• Get some plants in the office. To make this even more fun, I decided to make employees godmothers and -fathers of plants. An offer they could not refuse. Their duties include to inform themselves about care instructions, to water it accordingly and to make sure to find a deputy arrangement while on holiday.

Personalising and decorating your office improves your company culture and creates a nicer environment for employees to work in. But before going crazy about it, keep in mind that prospects and clients also visit your office so make sure it is also professional.


3. Keep Your Office Organised and Tidy

EVORA Global office storageI know this doesn’t sound like as much fun as the decoration part, but it is actually very important. As Edmund Burke said: “Good order is the foundation of all things”.  A tidy and organised office will enable your team to work with focus, efficiently and productively.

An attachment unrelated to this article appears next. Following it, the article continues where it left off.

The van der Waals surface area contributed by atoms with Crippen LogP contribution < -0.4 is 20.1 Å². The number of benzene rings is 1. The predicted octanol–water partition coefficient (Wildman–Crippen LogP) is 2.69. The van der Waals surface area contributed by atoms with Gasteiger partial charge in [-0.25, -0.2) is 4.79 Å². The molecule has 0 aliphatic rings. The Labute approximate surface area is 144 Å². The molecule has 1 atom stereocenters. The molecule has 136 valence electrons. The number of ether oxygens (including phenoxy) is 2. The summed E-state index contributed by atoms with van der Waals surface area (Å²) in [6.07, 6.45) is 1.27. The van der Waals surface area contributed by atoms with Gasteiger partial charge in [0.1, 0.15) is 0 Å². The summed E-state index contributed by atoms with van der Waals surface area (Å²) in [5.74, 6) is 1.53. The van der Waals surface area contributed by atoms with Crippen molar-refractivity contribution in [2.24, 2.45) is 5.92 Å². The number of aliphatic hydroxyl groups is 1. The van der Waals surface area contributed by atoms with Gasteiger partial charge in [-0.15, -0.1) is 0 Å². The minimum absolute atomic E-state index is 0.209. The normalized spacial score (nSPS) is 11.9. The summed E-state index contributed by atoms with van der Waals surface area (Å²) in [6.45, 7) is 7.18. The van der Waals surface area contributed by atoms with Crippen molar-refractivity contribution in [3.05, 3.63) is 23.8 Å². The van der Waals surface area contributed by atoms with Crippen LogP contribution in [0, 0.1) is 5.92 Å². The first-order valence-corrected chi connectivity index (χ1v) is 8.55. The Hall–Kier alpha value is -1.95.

If you have a hot desking office as we do, it is especially important to provide your employees a small space or drawer unit where they can store their laptop, snacks and personal belongings. Before our office move, we just had one cupboard we all had to share and even if someone tidied it up, it was messy again the next day. With the storage cabinets we have in the new office (see picture), the tidiness improved significantly.

Other than that, the best you can do is to have at least one organised person in your office. Even though you have a clean desk policy, there will always be that one person who forgets to unplug the charging cable, leaves the lip balm on the desk or fails to remember the food leftovers in the fridge. I usually do a quick office check every Friday afternoon to collect forgotten items and take a look at our fridge.